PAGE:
Saturday, June 25, 2016

June 25, 2016
Zimbabwe Herald

The world is still coming to grips with the results of the referendum on whether Britain must leave the European Union bloc or stay, which, as is now common knowledge, went the way of leaving the bloc. As the British electorate clearly showed their preference to exiting the 28-member bloc, the world has been assailed by a tsunami of ramifications which first and foremost have claimed the scalp of Prime Minister David Cameron who offered to resign after being stunned by the result and sent the pound sterling tumbling to a 31 year low while markets from London to Johannesburg reeled.

In all the political, social and economic implications of Brexit — as the decision is dubbed — stands Zimbabwe, a country that is thousands of kilometres away, but which has been affected by decisions made in London, largely for adverse ends.

Zimbabwe is a former colony of Britain and we won our independence in 1980 although in the true imperial tradition, the former colonial master nostalgically held onto Zimbabwe for nostalgic and geopolitical reasons, among other motivations.

When the year 2000 arrived and Zimbabwe decided to redistribute land from minority whites of largely British stock, numbering no more than 6 000, to hundreds of thousands of black families, relations between Zimbabwe and Britain soured.

In fact the relations had began to sour when, in 1997, the New Labour government in Britain reneged on the decolonisation promises of funding land reform programmes in Zimbabwe. We all recall Clare Short’s infamous letter to Zimbabwe renouncing any obligation Britain signed up for regarding land reform.

That set a train of events that have led to where Zimbabwe and the West stand diplomatically and other areas of endeavour.

It is a matter of historical record that when Zimbabwe embarked on the land reform programme so miffed was Britain that it rallied the whole of the Western world to punish Zimbabwe for daring to reverse the legacy of colonialism and the continued plunder of resources.

Hence, Britain, under Tony Blair internationalised its dispute with Zimbabwe roping in the US led by George W Bush, the whole of the European Union and other countries like Canada and Australia.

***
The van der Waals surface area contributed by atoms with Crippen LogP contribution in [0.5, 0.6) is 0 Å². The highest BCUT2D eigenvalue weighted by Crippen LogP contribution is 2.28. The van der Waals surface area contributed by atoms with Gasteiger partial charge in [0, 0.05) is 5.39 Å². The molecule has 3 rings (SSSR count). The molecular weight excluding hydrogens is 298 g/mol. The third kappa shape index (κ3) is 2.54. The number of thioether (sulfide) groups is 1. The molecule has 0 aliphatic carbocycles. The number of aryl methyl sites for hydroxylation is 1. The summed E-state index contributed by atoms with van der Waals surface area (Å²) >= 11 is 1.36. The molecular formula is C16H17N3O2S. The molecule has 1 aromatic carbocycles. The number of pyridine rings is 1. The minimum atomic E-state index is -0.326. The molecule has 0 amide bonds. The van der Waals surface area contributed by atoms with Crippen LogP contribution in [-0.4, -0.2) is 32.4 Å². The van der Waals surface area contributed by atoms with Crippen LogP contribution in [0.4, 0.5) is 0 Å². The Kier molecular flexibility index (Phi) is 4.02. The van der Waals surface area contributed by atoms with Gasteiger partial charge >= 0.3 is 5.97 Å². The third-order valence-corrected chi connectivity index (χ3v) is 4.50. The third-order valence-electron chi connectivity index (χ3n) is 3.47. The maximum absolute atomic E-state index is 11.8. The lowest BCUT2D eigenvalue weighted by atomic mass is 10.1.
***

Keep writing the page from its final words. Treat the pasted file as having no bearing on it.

All these countries were supposed to gang on Zimbabwe and see the reversal of the land reform and they responded to the call of Britain by imposing ruinous economic sanctions on the small country of ours and other measures meant to see our capitulation.

Zimbabwe never picked a fight with any of those countries. Zimbabwe did not fight the European Union. In fact, within the bloc there have been pockets of sympathy which have, however, been smothered by the desire to please and act in solidarity with Britain, often at the detriment of individual countries.

The example of Belgium, which was so pained by the EU restrictions barring it from trading in Zimbabwean diamonds, that it forced a relook quickly comes to mind.

Many other European countries individually have lost out on vast opportunities offered by a Zimbabwe rich in natural and human resources. Britain’s exit from the EU is thus set to fundamentally change the dynamics of the bloc.

This most probably will mean better relations between Zimbabwe and European countries individually and as a 27 member bloc. Big Brother Britain is gone — with all its fine airs of imperial nostalgia as well as its undue influence in matters such as Zimbabwe.

It is conceivable that countries such as France and Portugal and even Germany which have in the past dark period shown willingness to work with Zimbabwe will be at hand to review their policies towards Zimbabwe.

And, to be honest, this will not be out of benevolence on their part, but for mutual benefit of our countries. Zimbabwe has always shown readiness to build bridges with the West.

That offer still stands.

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